The February 2011 Daring Cooks’ challenge was hosted by Lisa of Blueberry Girl. She challenged Daring Cooks to make Hiyashi Soba and Tempura. She has various sources for her challenge including japanesefood.about.com, pinkbites.com, and itsybitsyfoodies.com
I was very excited to read this challenge – I have never even thought about making tempura before and I probably never would have were it not for this challenge. I don’t often make anything deep fried but I am game for anything when it comes to the daring cooks, so when I got home from work last Monday I filled my pot with one and a half bottles of oil and jumped straight in.
I made the noodle salad first and it was fairly simple, apart from not being able to find soba noodles in the shops to I was forced to substitute another noodle variety. I am absolutely smitten with the dipping sauce. It is just SO tasty and So more-ish. I could very happily just eat noodles and that sauce all day.
The batter for the tempura was whipped up in no time and I started of with the veggies as recommended. I had some aubergine, carrot, cucumber and mushroom. I did wonder at first why they were not turning brown as I was sure that tempura I have seen in restaurants was a more golden colour, but after a while it became apparent that they were not going to brown, and I checked online and the ones made by the other daring cooks so far were not brown, so I fished them out and all was well.
I love how tempura is so versatile – the possibilities are vast for what can be battered and fried. A fact that my kitchen assistant, aka big kid, aka other half, was uick to pick up on once I had finished tempura-ing all the veggies and the prawns and there was some batter leftover. I could almost see the cogs turning in his head and when he walked out the room and walked back into the room with a Mars bar, I knew what was coming. For those of you who don’t know, the Scottish are famous for a few things. Whiskey, Haggis, and deep frying anything and everything, from pizza to Mars bars. Yes, mars bars. A fact which my Dutch partner finds fascinating and I suspect has always wanted to try.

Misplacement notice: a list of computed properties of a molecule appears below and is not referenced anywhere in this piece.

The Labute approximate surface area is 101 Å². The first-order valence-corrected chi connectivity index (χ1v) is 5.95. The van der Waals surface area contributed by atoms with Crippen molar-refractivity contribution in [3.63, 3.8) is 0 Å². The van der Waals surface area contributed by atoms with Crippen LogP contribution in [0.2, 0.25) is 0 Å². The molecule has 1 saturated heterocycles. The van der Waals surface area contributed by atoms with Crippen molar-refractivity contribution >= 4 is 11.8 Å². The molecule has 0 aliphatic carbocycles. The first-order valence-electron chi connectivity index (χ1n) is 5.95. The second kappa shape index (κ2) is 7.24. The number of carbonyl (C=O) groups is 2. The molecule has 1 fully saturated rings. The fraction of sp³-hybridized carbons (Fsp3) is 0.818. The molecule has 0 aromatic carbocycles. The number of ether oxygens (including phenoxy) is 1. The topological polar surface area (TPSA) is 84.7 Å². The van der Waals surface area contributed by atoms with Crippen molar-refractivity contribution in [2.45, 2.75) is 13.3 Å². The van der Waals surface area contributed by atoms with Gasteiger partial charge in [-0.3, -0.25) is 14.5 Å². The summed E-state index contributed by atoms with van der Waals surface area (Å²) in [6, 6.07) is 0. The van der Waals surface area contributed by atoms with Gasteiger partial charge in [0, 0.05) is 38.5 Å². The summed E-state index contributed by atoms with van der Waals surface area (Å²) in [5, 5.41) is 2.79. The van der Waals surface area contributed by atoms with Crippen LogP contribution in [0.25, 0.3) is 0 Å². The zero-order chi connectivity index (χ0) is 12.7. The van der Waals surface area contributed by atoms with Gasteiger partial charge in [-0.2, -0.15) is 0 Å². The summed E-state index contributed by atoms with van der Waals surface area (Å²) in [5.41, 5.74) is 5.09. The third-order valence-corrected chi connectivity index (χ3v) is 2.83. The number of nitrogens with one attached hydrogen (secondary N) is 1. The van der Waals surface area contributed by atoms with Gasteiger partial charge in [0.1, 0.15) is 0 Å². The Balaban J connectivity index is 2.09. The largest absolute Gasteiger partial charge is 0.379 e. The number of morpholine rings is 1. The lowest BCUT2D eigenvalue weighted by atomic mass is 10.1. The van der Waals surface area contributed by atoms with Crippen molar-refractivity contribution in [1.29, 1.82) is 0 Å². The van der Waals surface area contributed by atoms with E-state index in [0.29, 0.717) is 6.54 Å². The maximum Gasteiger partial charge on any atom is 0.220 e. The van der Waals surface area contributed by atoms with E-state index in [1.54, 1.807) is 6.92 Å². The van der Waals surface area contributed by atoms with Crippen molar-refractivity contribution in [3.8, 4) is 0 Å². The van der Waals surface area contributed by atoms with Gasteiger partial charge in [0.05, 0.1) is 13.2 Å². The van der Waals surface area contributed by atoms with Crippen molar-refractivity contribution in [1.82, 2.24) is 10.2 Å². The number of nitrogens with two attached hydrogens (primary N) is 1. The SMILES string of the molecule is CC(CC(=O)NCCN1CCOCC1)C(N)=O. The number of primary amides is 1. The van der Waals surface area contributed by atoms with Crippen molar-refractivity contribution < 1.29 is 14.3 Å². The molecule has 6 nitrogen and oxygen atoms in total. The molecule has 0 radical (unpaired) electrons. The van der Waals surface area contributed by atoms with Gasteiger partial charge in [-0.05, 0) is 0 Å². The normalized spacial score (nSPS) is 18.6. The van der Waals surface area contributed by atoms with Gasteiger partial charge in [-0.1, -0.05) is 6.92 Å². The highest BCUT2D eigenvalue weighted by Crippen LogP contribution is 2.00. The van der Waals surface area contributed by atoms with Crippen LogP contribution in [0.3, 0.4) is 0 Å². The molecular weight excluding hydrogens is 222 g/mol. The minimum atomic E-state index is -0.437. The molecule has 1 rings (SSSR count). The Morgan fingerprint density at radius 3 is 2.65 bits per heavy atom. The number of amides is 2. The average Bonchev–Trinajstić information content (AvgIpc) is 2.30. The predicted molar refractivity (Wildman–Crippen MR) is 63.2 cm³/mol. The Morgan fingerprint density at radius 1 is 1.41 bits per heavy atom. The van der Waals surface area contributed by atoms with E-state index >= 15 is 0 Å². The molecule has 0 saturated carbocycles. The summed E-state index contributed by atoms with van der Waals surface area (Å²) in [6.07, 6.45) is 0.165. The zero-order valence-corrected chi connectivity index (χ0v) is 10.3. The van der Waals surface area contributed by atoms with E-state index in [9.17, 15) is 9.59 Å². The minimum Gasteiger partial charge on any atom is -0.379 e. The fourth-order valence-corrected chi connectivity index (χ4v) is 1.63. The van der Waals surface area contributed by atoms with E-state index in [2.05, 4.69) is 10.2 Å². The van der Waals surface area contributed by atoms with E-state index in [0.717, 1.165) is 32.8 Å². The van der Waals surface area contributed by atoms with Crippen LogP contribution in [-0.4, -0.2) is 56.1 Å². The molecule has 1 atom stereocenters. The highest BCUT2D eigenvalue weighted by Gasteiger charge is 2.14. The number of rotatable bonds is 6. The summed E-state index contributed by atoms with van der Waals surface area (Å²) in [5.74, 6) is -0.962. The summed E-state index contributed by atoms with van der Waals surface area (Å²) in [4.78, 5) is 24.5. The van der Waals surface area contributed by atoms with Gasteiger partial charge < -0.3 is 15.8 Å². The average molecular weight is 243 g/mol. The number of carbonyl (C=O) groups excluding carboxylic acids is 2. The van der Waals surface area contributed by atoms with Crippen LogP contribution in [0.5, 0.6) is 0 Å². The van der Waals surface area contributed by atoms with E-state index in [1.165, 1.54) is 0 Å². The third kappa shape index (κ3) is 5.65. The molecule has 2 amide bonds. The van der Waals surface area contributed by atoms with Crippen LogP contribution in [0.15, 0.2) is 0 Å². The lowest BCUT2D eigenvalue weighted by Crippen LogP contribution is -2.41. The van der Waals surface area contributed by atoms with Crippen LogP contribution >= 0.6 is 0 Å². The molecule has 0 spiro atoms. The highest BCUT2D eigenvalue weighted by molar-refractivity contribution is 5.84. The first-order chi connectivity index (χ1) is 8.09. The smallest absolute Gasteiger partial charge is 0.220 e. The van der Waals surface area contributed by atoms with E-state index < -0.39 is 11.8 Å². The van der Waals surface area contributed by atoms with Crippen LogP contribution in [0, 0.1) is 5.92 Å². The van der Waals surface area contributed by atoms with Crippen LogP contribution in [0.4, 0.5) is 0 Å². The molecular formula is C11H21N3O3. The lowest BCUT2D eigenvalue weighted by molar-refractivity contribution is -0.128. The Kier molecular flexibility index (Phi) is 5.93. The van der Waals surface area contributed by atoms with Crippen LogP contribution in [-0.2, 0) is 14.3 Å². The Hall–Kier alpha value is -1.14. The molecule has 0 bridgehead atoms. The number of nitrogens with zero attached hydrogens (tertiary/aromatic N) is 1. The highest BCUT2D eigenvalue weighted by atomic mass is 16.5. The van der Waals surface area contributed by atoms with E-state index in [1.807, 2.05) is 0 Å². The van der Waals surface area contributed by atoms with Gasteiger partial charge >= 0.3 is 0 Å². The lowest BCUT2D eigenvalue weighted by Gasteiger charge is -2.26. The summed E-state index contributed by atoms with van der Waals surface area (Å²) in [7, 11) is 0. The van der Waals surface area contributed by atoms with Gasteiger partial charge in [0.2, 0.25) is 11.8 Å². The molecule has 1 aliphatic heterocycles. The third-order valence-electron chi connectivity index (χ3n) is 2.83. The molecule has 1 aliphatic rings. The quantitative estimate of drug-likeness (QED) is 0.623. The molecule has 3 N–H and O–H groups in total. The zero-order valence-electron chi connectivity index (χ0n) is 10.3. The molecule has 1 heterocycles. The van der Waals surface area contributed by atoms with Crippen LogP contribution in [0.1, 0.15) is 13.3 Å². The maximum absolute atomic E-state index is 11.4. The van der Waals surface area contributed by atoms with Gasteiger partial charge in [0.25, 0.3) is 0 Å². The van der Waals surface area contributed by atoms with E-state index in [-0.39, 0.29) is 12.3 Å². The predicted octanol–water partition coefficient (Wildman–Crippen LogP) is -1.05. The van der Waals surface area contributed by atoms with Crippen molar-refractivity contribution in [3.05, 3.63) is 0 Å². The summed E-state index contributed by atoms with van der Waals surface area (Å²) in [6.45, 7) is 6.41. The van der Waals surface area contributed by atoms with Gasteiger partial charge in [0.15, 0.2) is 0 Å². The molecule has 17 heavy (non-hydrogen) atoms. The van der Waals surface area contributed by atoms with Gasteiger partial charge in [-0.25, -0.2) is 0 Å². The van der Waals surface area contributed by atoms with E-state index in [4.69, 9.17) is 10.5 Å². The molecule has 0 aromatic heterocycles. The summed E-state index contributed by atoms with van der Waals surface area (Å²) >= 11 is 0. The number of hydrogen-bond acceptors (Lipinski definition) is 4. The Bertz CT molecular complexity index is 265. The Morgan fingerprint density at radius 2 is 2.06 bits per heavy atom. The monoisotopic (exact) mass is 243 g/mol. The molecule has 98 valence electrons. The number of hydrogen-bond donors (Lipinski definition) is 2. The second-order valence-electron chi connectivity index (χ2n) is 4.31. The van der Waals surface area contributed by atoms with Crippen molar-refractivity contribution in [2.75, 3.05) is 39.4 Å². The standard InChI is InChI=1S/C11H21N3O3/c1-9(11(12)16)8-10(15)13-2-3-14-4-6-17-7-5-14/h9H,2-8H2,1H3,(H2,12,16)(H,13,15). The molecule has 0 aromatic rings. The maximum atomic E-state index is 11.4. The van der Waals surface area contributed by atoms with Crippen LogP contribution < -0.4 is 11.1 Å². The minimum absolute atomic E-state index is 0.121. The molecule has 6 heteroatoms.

So once I had got the veggis and prawns to a minimum safe distance away, into the batter went the mars bar and then into the oil. All I can say is that tempura-ed Mars bar is wrong, on many levels, and don’t try that at home. We did taste it in the interest of culinary science, but it did not work. At all. I chalk it up to a daring daring cooks experience.
Thanks to Lisa for an awesome chellenge and looking forward to next months 🙂
2 quarts (2 Liters) water + 1 cup cold water, separate
12 oz (340 g) dried soba (buckwheat) noodles (or any Asian thin noodle)
Cooking the noodles:
Heat 2 quarts of water to a boil in a large pot over high heat. Add the noodles a small bundle at a time, stirring gently to separate. When the water returns to a full boil, add 1 cup of cold water. Repeat this twice. When the water returns to a full boil, check the noodles for doneness. You want to cook them until they are firm-tender. Do not overcook them.